Portfolios and You

If you’re not at all acquainted with book design, here’s some information you might find helpful before you take a look at my portfolio, or view anyone else’s.

Covers fall into two basic categories: ebook and print covers. Print books require a back cover and spine in addition to the front.

Unless you’re used to looking at print covers, they may seem weird at first. The front, which most people are used to seeing first, appears ‘last’ to people accustomed to reading left to right. But if you were to fold it over the spine of a stack of papers that are glued on the left, the right side would end up on the front of the book.

Ebooks are usually rendered in RGB color code, while print books are CMYK. CMYK are the inks (Cyan=blue, Magenta=pinkish red, Y=yellow and K=black) that printers use. The CMYK code tells them how much of each ink to mix into an area to make a given color. CMYK may look washed-out on a computer screen. It’s best to have images intended for online viewing in RGB. However, if you were to send an RGB coded image to the printer, unless the printer is accustomed to modifying the image first the print machine will probably lay down too much color. That makes the ink run, which sometimes makes the cover blurry, and the colors will all be darker too. If you see blurry book covers, that’s usually why.

Interiors are the designs that happen inside a book. Most people don’t pay much attention to the interiors of books, but they’re extremely important. They can create a mood, provide a sense of authority, or make a book feel friendly or creative. This is accomplished through correct margins, font choices, the amount of white space, the presentation of illustrations, and other considerations including the running header, page numbering systems, and chapter headings.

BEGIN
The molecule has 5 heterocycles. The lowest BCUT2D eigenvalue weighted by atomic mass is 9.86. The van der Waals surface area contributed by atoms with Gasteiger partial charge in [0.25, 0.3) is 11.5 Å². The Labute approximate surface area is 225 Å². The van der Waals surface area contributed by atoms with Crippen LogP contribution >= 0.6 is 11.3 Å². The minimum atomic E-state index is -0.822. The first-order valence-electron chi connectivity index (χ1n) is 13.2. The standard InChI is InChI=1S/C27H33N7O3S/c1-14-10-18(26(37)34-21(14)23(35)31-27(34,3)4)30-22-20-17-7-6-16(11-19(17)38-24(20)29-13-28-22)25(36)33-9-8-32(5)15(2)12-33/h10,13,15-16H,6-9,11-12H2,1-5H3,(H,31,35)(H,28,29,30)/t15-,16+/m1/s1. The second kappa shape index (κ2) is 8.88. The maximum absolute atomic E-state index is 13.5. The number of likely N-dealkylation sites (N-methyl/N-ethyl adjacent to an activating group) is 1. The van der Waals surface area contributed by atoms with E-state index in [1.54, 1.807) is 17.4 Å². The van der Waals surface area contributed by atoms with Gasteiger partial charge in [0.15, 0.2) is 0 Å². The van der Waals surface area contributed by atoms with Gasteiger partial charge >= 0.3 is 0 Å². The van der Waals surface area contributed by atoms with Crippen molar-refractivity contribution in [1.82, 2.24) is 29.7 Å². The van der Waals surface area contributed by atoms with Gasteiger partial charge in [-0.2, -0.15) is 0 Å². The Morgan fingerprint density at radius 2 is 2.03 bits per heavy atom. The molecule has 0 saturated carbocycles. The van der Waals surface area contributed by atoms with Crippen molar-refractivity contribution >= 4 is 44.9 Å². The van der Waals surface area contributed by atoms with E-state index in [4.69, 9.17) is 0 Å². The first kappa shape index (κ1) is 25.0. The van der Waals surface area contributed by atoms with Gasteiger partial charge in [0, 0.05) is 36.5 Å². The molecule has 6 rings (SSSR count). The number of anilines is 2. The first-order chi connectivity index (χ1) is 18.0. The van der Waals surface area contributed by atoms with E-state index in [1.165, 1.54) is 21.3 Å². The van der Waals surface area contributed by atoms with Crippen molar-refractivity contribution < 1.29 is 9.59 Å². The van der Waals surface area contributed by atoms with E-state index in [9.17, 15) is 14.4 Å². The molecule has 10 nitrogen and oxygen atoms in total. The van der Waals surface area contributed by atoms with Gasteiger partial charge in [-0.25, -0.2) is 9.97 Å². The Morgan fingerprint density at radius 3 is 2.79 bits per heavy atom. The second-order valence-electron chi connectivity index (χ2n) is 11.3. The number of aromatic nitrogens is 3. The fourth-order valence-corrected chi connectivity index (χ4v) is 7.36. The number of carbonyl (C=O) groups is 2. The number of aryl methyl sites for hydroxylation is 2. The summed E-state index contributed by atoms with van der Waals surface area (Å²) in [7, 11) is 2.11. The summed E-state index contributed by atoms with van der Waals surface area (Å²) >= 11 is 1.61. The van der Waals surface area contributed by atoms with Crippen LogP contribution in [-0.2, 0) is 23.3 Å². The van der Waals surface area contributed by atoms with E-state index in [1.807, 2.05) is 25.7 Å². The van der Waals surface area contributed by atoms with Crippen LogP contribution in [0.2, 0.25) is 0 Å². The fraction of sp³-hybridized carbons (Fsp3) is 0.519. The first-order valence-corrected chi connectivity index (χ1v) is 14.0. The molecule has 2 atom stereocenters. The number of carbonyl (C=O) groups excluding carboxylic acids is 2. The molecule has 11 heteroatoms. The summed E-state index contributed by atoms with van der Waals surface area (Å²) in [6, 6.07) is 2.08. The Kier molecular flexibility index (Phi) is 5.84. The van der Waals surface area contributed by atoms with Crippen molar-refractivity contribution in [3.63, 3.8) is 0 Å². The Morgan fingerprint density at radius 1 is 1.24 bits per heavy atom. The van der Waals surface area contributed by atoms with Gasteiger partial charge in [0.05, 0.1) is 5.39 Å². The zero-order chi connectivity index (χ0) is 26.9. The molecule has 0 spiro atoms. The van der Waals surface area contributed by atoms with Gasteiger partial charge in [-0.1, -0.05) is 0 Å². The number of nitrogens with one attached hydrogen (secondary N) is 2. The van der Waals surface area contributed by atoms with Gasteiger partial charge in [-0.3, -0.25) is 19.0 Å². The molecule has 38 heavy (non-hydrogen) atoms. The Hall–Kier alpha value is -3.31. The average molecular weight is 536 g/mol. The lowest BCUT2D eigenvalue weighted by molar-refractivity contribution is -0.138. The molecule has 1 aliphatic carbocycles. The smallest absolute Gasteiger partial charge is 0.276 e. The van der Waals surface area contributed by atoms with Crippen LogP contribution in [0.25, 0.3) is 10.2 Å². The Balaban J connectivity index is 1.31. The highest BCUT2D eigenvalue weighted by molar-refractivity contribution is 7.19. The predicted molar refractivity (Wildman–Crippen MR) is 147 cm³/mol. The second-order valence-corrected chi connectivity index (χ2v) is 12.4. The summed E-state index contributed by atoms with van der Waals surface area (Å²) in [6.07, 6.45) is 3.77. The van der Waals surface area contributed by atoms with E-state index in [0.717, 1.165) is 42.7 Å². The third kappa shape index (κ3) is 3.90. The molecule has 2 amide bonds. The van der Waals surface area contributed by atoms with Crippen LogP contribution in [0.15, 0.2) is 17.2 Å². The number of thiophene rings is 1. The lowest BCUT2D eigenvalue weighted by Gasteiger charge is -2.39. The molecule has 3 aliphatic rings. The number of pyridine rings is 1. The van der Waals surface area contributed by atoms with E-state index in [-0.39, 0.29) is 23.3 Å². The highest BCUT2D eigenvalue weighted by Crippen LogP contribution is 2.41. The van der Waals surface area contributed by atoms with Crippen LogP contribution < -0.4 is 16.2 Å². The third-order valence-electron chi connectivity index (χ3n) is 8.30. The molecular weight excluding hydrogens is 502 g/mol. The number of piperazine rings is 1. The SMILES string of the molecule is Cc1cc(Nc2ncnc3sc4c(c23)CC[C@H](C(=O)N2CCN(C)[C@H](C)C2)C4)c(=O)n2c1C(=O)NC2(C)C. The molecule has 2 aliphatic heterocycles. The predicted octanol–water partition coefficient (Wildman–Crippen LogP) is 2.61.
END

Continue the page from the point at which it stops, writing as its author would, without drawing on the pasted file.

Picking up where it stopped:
Every book designer has their favorite fonts. Mine are Desire, Myriad Pro and Minion Pro. What a lot of people don’t know is that fonts are copyrighted, just like books, music, art and photography. You can’t use just any font in your book design. You need a commercial license. Before you put together a book by yourself, be sure to read up on copyrights so that you don’t get sued for using someone else’s font, image, art or other work in your book. The fonts I use are all properly licensed.

Speaking of fonts, some are designed better than others. Unless you have at least some training in typography, it’s easy to overlook serious flaws inherent in some fonts. These flaws are especially noticeable when they’re on display at a large size, like on a book cover for example, but they can also create issues in body text. A competent book designer will help you make wise font choices.

I hope this information will help you understand more of what you’re seeing as you shop around for the right book designer for you!